Bean Leafroller (caterpillar), Urbanus proteus
Urbanus proteus is a skipper in the family, Hesperiidae. Adult skippers typically have hooked antennae and quick, skipping flight. Caterpillars of Hesperiidae have a large head and a distinct constriction at the back that forms a “neck” of sorts.
Urbanus proteus is found throughout the eastern and southern United States.
Young Urbanus proteus caterpillars (larvae) cut a small, triangular patch in the edge of a leaf, fold over the flap, and live inside this shelter. Older larvae construct larger shelters using two separate leaves that are held together with silk webbing.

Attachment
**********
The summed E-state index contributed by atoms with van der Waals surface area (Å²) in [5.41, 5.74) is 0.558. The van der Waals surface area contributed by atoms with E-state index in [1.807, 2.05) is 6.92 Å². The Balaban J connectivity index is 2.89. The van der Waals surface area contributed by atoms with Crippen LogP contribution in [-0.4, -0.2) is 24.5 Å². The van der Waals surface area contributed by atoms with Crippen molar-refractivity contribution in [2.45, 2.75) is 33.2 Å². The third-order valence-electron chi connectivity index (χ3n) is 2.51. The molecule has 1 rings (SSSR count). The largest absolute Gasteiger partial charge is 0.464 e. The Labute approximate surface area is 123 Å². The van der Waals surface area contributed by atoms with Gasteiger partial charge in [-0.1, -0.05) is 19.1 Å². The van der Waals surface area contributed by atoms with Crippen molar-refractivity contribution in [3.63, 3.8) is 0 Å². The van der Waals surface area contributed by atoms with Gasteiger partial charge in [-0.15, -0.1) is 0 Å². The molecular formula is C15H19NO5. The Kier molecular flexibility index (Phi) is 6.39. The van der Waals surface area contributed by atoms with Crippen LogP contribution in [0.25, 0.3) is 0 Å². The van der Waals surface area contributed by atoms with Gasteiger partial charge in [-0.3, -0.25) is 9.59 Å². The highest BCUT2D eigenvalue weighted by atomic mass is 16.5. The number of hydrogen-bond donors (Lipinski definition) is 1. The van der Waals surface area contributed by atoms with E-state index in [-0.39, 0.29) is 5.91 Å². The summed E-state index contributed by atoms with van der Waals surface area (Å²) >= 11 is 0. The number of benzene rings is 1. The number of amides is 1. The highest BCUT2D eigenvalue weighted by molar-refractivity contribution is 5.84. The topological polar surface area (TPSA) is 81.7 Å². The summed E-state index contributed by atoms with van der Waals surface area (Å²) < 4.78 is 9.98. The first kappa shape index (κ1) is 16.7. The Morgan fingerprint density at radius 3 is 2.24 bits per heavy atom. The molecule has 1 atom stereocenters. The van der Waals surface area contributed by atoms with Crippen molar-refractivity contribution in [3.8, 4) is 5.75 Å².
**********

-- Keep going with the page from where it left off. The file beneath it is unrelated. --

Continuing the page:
Larvae leave the shelters at night to feed on the leaf tissue of legumes such as cowpea, lima bean, pea, snap bean, soybean, wisteria, Dixie tick trefoil, butterfly pea, and hog peanut. The damage to crop plants can make bean leafroller pestiferous. Contact the HGIC or your local county Extension agent for caterpillar management options.
Adult bean leafrollers are called longtail skippers in reference to the tail-like extensions of the hind wings. Longtail skippers are commonly observed to be feeding on plant nectar.